This October, WikiLeaks released a controversial batch of emails from John Podesta, Hillary Clinton’s campaign chair. One revelation is causing a stir in the food world: Podesta’s risotto recipe.
In the hacked exchange, financial advisor Peter Huffman asked Podesta why he needs to add stock to risotto a half cup at a time. Because, replied Podesta, “the slower add process and stirring causes the rice to give up it’s [sic] starch which gives the risotto it’s [sic] creamy consistency.”
“Myth myth myth!” tweeted J. Kenji López-Alt, author of The Food Lab. “You CAN add all the liquid at once . . . ”
So began a simmering online debate, with cooks advocating baking, pressure cooking, or simply not stirring risotto at all. But can one achieve a creamy risotto using these alternative methods? Or is there a reason for the traditional technique? Only science can adjudicate the case.
THE SCIENCE OF STARCH
Rice stores energy in the form of two starches: amylose and amylopectin. “Amylose is a single long chain [of glucose], like a bunch of train cars lined up; amylopectin is branched like a tree,” says Dr. Matthew Hartings, assistant professor of chemistry at American University and author of the forthcoming book Chemistry in Your Kitchen.
Risotto rice varieties like Arborio, carnaroli, and Vialone Nano are veritable forests of amylopectin. When you cook them, liquid sneaks into the spaces between branches, softens the grains, and dislodges the starches like fluffy white dandelion seeds that float into the broth, forming a “creamy” sauce. Meanwhile, liquid can’t easily penetrate tightly packed amylose, so the grains remain al dente.
Traditionalists say the movement of water, the friction of stirring, and the jostling of grains against each other are all necessary to slough off the starch during the risotto process. Therefore, cooks must gradually add liquid and stir constantly. “There are no shortcuts or alternative procedures that achieve this result,” writes Marcella Hazan in Marcella’s Italian Kitchen. “Rice cooked by any other method, however good it may be, is not risotto nor should it be so described.”
Dr. Lesa Tran Lu, who teaches the Chemistry of Cooking at (appropriately) Rice University, respectfully disagrees. “It does make sense that adding the mechanical energy of stirring would give you a higher probability of allowing more starch granules to interact with the water. The question is, how much more starch can that really give you? It’s not much at all.”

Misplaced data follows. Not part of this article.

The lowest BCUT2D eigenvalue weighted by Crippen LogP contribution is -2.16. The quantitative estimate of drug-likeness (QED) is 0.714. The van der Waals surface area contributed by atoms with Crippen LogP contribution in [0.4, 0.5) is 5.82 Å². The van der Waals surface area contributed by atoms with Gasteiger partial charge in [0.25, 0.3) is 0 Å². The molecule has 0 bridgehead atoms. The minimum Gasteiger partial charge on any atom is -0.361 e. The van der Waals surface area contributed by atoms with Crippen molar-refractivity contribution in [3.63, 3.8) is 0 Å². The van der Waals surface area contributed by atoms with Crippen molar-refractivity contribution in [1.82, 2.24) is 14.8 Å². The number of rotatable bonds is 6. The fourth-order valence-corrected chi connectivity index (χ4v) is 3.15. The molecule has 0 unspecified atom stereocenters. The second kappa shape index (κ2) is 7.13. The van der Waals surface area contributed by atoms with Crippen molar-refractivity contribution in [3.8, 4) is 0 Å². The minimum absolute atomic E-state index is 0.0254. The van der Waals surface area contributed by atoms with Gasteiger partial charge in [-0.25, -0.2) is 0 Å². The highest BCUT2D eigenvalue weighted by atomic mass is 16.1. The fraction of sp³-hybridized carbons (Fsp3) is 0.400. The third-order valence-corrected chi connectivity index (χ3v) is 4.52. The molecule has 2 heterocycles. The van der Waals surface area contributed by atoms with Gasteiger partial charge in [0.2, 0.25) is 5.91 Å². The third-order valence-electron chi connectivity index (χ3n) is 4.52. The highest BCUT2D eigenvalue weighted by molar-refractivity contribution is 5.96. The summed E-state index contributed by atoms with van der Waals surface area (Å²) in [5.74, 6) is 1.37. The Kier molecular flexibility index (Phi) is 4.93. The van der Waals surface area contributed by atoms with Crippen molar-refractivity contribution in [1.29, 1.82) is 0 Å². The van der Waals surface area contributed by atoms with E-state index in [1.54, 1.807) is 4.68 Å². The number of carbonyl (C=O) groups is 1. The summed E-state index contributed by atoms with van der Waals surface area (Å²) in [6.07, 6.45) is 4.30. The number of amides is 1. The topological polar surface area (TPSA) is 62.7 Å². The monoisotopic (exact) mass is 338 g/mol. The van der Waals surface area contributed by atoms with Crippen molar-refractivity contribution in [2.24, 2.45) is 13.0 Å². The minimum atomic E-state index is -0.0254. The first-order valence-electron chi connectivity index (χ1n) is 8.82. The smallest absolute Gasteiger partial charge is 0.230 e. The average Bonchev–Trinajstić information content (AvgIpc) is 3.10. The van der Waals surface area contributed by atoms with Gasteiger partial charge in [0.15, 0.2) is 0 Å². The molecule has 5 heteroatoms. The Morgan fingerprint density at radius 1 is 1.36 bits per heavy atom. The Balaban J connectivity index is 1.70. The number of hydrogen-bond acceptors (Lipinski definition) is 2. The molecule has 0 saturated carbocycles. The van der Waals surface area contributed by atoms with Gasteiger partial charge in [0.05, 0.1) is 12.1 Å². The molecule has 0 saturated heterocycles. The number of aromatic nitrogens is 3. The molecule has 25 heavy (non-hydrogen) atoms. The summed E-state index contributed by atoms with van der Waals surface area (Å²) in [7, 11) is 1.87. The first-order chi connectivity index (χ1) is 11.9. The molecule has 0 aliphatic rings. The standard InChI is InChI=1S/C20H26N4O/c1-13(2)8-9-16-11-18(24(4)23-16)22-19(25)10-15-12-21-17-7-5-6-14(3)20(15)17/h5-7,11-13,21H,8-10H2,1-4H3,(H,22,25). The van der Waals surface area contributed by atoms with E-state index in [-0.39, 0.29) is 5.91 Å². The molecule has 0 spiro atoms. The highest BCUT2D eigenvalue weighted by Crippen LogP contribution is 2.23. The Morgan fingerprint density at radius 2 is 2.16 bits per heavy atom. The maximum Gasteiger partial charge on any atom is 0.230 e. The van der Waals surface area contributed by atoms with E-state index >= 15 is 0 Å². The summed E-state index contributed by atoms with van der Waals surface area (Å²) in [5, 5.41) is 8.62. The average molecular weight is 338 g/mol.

But that may all depend on your technique—and your rice.
GOING AGAINST THE GRAIN
Risotto rices differ slightly in size and amylose and amylopectin content, which somewhat dictates cooking style. Small, soft Vialone Nano is popular in the Veneto, where cooks make risotto all’onda, or “wavy,” like the Adriatic Sea. Chef Gabriele Ferron, from the Veneto’s Verona province, says a no-stir method works well for starchy Vialone Nano and even medium-starchy carnaroli. But large-grain Arborio requires more coaxing. Still, numerous cooks have developed low-stir methods for Arborio.
To find out more, we started by asking our America’s Test Kitchen colleague, senior editor Andrea Geary, about her experience with low-stir risottos. Geary and her Cook’s Illustrated colleagues tested approximately 42 techniques while perfecting an almost hands-free risotto in 2010. After toasting the grains, Arborio is simmered, without stirring, in five cups of liquid. To ensure that the rice at the bottom and top cooked evenly, Geary used a Dutch oven. “It has a wider surface area, so you have less temperature variation from top to bottom, because it’s in a thinner layer,” Geary explains. “Also, if you’re not going to stir, it’s imperative that you have a heavy, tight-fitting lid.”
Geary’s next hurdle was Podesta’s point: If rice grains are gently swimming in a broth Jacuzzi rather than being jostled around with a spoon, the starch won’t dislodge from the grains. So, Geary says, “you want to bump up the temperature so the rice is moving around . . . It provides some friction that facilitates the sloughing off of the starch, without stirring.” Still, she admits, “it doesn’t really get creamy until the [end], when you stir it for two to three minutes.”
That’s because “heavier starch molecules tend to fall toward the bottom,” says Michele Redmond, a dietician nutritionist and chef who uses a deluge-then-stir risotto method. “So stirring it very vigorously at the end can not only pull off those starches but bring up what’s at the bottom.”
The process is similar with pressure cooker risotto, says David Joachim, author of The Science of Good Food. “Even though you’re not stirring, the rice is releasing its starch, and you can stir the starch into the liquid at the end pretty vigorously. You sacrifice a little of the al dente texture because it’s a more aggressive cooking method. But I can have pretty good risotto, very creamy, in about 12 minutes.”
But is something lost with the quicker methods? If not texture or flavor, then perhaps the meditative stirring, the sensuous slowness? “Absolutely,” Joachim says, which is why the traditional method remains his favorite.
It all boils down to this: “It’s not like one [method] is more correct. It depends on the one you like better,” says Cristina Cantu, manager of New York City’s Risotteria Melotti, where they make Mama Rosetta Melotti’s “traditional” Veronese recipe: They add the rice to the stock. (What?!)
In conclusion? Podesta may be wrong, as risotto isn’t quite as persnickety as legend has it. But we can all differ peacefully in our approaches. Which is good news this election season. In these days of polarizing politics, look to the risotto.
Want to make your own? Check out Andrea Geary’s Almost Hands-Free Risotto with Parmesan and Herbs over on Cook’s Illustrated.
Photo by Carl Tremblay.